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Queen B

Cyburbian
Messages
3,178
Points
25
I would like to hear how others have handled this...

So you decide that you want to start a new life.
You and your loved one pick up and leave all the friends you have known and loved.

How do you start those relationships?

How long does this new process take?

Has any one else had problems with this?
 

donk

Cyburbian
Messages
6,970
Points
30
When I moved out here (East Coast) 8 years ago I did not know a soul. Fortunately, I have a hobby (bike racing) that allowed me to meet lots of people that had a common interest and then weeded through them to find ones that could be more then riding buddies.

When I moved to the City I live in now I tried the same approach nothing. When I leave this City there will not be a single person I plan on keeping in touch with.

As for the length of time, depends on what the community you move to is like, I have lived in my city for 4 1/2 years and have no real friends here, and to put things in perspective, I have friends from university that I have only seen once since graduation(8 years ago) that i speak to frequently and think of as really good friends that i could call for a kidney or give my kidney to if needed.
 

PlannerGirl

Cyburbian Plus
Messages
6,377
Points
29
I have moved 2xs where i only knew one person where i was going and loved both places. im a very friendly outgoing sort.

go out and join a local live theater co. volenteer at someting, go make the effort yourself to make friends-dont expect folks to come to you.

Good luck!
 

Mud Princess

Cyburbian
Messages
4,898
Points
27
You really have to work at starting those new relationships.

I had a really hard time when I first got out of grad school. My co-workers were all older than me and had children, so we didn't spend any time together outside of work.

It wasn't until I became involved with a local hiking club that I started to make new friends. Then I got involved with a neighborhood organization, and met more people that way.

What are your interests? Do you belong to any civic organizations, church groups, etc.? Find something you enjoy doing, and meet like-minded people that way.
 

Greenescapist

Cyburbian
Messages
1,169
Points
24
I think joining clubs and staying active are the key things to being happy in a new place. When I moved back to Boston four years ago, I knew a few people and didn't always want to hang out with them. I'm an avid hiker and joined the Applachian Mountain Club- and now I know so many cool people around here (some I dated, too) that it will be hard to leave if I go to grad school. Definitely look for active clubs in your area with big memberships.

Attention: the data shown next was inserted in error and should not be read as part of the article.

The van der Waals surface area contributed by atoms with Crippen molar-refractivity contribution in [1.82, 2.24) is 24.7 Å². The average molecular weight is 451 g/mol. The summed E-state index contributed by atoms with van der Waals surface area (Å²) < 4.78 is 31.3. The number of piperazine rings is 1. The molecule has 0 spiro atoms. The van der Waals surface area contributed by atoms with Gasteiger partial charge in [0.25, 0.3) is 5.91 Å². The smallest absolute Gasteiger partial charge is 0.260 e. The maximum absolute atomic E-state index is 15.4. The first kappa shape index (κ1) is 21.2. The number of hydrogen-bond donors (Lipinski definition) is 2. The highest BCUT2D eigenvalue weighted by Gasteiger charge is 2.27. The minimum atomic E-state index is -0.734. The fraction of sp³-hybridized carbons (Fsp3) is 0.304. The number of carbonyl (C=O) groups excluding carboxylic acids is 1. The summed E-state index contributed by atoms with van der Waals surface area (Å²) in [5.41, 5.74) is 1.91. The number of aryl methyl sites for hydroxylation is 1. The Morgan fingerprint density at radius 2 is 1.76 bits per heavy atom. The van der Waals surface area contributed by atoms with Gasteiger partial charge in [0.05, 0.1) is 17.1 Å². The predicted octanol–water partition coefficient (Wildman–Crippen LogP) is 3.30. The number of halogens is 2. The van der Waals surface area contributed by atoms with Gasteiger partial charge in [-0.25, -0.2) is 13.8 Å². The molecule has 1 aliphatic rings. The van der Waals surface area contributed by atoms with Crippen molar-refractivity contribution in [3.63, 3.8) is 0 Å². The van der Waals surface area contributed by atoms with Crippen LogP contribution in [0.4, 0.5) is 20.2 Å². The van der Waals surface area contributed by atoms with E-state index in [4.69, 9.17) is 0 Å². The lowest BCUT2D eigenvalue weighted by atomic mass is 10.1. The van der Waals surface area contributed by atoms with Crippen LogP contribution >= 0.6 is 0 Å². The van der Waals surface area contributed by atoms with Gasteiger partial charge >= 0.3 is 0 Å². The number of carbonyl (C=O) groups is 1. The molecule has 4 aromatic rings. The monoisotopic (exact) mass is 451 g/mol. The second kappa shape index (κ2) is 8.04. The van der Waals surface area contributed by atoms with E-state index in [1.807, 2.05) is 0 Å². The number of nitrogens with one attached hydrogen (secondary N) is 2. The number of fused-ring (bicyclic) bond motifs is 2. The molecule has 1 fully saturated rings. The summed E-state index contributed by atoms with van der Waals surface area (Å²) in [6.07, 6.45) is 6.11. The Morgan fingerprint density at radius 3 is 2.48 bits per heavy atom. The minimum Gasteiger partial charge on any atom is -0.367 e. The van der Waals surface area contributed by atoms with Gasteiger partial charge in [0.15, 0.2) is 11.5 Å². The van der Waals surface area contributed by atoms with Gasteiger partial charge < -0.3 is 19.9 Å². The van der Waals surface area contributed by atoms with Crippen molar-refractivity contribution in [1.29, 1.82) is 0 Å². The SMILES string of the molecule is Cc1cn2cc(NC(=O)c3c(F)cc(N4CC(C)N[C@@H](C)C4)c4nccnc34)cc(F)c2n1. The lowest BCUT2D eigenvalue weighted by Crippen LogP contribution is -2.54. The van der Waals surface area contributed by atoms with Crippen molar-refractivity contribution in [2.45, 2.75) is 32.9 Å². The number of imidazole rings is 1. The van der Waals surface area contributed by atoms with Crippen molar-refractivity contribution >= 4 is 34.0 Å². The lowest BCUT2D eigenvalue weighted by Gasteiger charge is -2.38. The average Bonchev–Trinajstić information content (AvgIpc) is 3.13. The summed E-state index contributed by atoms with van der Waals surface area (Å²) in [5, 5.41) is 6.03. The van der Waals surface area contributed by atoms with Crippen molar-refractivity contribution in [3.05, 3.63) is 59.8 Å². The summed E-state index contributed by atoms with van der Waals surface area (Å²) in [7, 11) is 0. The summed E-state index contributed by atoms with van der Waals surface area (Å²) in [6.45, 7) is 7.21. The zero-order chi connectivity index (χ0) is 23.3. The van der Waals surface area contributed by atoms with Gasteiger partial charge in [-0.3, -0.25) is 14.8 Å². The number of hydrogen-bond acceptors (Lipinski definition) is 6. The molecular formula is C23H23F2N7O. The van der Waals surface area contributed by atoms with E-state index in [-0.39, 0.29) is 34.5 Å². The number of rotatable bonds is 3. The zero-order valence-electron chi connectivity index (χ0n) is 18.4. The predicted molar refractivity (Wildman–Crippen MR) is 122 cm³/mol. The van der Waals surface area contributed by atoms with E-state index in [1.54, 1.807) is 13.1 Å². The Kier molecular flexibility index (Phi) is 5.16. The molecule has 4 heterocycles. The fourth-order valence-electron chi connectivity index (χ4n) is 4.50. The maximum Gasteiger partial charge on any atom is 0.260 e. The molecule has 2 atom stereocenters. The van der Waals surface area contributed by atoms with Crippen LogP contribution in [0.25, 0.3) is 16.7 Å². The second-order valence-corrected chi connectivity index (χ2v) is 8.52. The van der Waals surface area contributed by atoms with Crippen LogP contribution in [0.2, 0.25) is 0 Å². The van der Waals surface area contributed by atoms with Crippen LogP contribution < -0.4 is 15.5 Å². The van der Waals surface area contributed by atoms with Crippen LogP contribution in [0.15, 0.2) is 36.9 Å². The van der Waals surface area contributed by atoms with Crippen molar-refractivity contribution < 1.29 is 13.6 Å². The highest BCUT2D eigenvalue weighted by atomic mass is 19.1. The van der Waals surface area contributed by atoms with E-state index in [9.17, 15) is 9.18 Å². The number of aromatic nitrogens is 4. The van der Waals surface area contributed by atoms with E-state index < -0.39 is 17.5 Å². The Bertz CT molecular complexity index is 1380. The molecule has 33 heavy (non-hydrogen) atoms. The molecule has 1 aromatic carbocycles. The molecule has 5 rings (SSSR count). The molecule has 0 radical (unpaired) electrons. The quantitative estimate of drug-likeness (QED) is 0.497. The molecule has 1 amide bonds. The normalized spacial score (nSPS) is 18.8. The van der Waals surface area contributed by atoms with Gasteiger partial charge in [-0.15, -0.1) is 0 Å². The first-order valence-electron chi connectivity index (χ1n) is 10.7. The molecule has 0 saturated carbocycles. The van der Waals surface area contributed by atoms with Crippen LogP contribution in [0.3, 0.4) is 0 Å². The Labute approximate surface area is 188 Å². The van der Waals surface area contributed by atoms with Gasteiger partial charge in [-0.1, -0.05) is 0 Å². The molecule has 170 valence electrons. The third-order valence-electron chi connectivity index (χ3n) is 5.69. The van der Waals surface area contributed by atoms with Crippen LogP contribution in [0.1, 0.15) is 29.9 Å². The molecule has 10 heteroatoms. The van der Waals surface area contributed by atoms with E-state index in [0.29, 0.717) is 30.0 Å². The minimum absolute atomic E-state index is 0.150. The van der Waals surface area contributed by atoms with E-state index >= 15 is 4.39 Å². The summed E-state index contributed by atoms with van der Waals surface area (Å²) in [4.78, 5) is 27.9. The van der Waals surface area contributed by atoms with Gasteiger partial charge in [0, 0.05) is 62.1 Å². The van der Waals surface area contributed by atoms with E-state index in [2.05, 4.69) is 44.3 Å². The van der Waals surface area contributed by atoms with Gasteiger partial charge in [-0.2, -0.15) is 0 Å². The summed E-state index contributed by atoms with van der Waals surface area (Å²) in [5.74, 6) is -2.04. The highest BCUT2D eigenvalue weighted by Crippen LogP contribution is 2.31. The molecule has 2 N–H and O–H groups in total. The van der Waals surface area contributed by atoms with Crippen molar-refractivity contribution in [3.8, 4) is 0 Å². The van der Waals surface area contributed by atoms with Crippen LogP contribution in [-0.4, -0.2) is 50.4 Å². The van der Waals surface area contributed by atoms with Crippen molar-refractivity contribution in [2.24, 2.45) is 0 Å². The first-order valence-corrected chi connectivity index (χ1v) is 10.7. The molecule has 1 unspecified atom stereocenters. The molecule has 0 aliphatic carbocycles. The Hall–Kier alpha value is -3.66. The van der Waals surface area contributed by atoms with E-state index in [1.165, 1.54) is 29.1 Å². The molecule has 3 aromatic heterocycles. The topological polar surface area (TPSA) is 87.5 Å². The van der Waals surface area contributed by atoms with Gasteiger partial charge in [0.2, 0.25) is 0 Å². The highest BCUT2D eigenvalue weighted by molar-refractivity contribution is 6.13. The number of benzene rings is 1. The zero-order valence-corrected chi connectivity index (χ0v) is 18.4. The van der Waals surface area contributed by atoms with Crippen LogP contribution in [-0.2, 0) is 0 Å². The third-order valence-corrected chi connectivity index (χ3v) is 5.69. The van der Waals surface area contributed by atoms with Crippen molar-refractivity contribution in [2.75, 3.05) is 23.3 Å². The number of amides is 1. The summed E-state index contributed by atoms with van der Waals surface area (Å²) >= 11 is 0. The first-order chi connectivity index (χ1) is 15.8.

The Irish One

Member
Messages
2,267
Points
25
this doesn't help

I'm glad you brought this up. I have been in the transitional break up stage with most of my friends. I'm having a tough time getting out there and mixing with different people, it's tough. Finding clubs for activities I like would make all the difference in the world.
 

Queen B

Cyburbian
Messages
3,178
Points
25
When I made a major life change in my early 20's, I moved to a new town but was fortunate enough to marry into the best group of friends ever. Now that I have made another shift it seems a different world, co workers are more reserved for fear they might say something that would offend.

(Up on my soap box) I think society as a whole is not as friendly. It used to be manditory to greet your new neighbors with a cake. Now people can live next door and never speak. I am not like that, I like to speak to others and be a friendly sort.

But it is those real friends that are missing. The ones that have an open invitation to your house or anywhere you are. The ones that come in and say they are hungry and go to the refrig and then complain that things are growing there.

So if you are reading this and you have friends like that, hold on to them they are a precious commodity.
 
Messages
3,690
Points
27
A couple months ago, I can't remember if it was a book that came out or just a study, but it basically said that people who had a higher number of people with "fridge priveleges" friends and family that could walk into your fridge, make a sandwich and you wouldn't be even slightly offended, were much happier. but that in this mobil american society, americans are finding themselves with less and less people with fridge rummaging rights in their life, and i'll totally agree.

Similar to MudPrincess, right after grad school, all my co-workers were much older than rob and i were, we had zero friends our age and felt very isolated, especially since we didn't want to go to baptist church. however, i will say, we were invited many many times by neighbors, which i thought was sweet.

then we moved back to NY, to Rob's home town, and we started by spending LOTS of time with his parents and sister, then my sister moved here, and then we started to make friends with the younger people where we both work, eventually becoming extrememly close with a couple we met through work. its really nice to have friends near by again. because although i've stayed close in touch with my college girlfriends (email every day, phone often), it isn' the same as being able to call someone and say, hey, what are you doing for dinner tonght, want to come over for lasagna?

I would definitely echo PG and greenescapist - join a club, or a class - you'll immediately have something in common with the other people there. i would also recommend getting involved in the local APA section - i've met a lot of really cool people that i'm close with now through the local section.

Good luck!
 
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